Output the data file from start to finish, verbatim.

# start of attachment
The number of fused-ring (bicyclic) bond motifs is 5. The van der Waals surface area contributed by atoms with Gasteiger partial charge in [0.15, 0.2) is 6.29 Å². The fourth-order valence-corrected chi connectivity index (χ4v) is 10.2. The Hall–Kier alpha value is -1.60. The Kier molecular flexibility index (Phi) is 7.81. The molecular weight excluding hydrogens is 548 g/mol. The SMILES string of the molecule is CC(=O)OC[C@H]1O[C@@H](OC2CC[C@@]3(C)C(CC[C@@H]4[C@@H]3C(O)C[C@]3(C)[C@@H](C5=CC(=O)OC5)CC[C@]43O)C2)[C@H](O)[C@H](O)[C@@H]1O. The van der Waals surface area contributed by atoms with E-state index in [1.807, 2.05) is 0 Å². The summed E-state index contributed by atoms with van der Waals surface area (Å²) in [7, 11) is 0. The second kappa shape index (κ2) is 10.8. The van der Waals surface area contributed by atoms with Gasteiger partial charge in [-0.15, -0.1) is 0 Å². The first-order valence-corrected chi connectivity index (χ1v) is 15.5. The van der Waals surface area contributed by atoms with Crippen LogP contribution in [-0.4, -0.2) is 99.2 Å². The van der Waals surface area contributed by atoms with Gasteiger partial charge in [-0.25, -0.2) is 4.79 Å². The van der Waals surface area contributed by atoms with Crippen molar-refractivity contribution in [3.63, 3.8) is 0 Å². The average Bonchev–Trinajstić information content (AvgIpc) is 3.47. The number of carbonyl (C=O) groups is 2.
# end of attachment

The number of fused-ring (bicyclic) bond motifs is 5. The van der Waals surface area contributed by atoms with Gasteiger partial charge in [0.15, 0.2) is 6.29 Å². The fourth-order valence-corrected chi connectivity index (χ4v) is 10.2. The Hall–Kier alpha value is -1.60. The Kier molecular flexibility index (Phi) is 7.81. The molecular weight excluding hydrogens is 548 g/mol. The SMILES string of the molecule is CC(=O)OC[C@H]1O[C@@H](OC2CC[C@@]3(C)C(CC[C@@H]4[C@@H]3C(O)C[C@]3(C)[C@@H](C5=CC(=O)OC5)CC[C@]43O)C2)[C@H](O)[C@H](O)[C@@H]1O. The van der Waals surface area contributed by atoms with E-state index in [1.807, 2.05) is 0 Å². The summed E-state index contributed by atoms with van der Waals surface area (Å²) in [7, 11) is 0. The second kappa shape index (κ2) is 10.8. The van der Waals surface area contributed by atoms with Gasteiger partial charge in [-0.15, -0.1) is 0 Å². The first-order valence-corrected chi connectivity index (χ1v) is 15.5. The van der Waals surface area contributed by atoms with Crippen LogP contribution in [-0.4, -0.2) is 99.2 Å². The van der Waals surface area contributed by atoms with Gasteiger partial charge in [-0.25, -0.2) is 4.79 Å². The van der Waals surface area contributed by atoms with Crippen molar-refractivity contribution in [3.63, 3.8) is 0 Å². The average Bonchev–Trinajstić information content (AvgIpc) is 3.47. The number of carbonyl (C=O) groups is 2.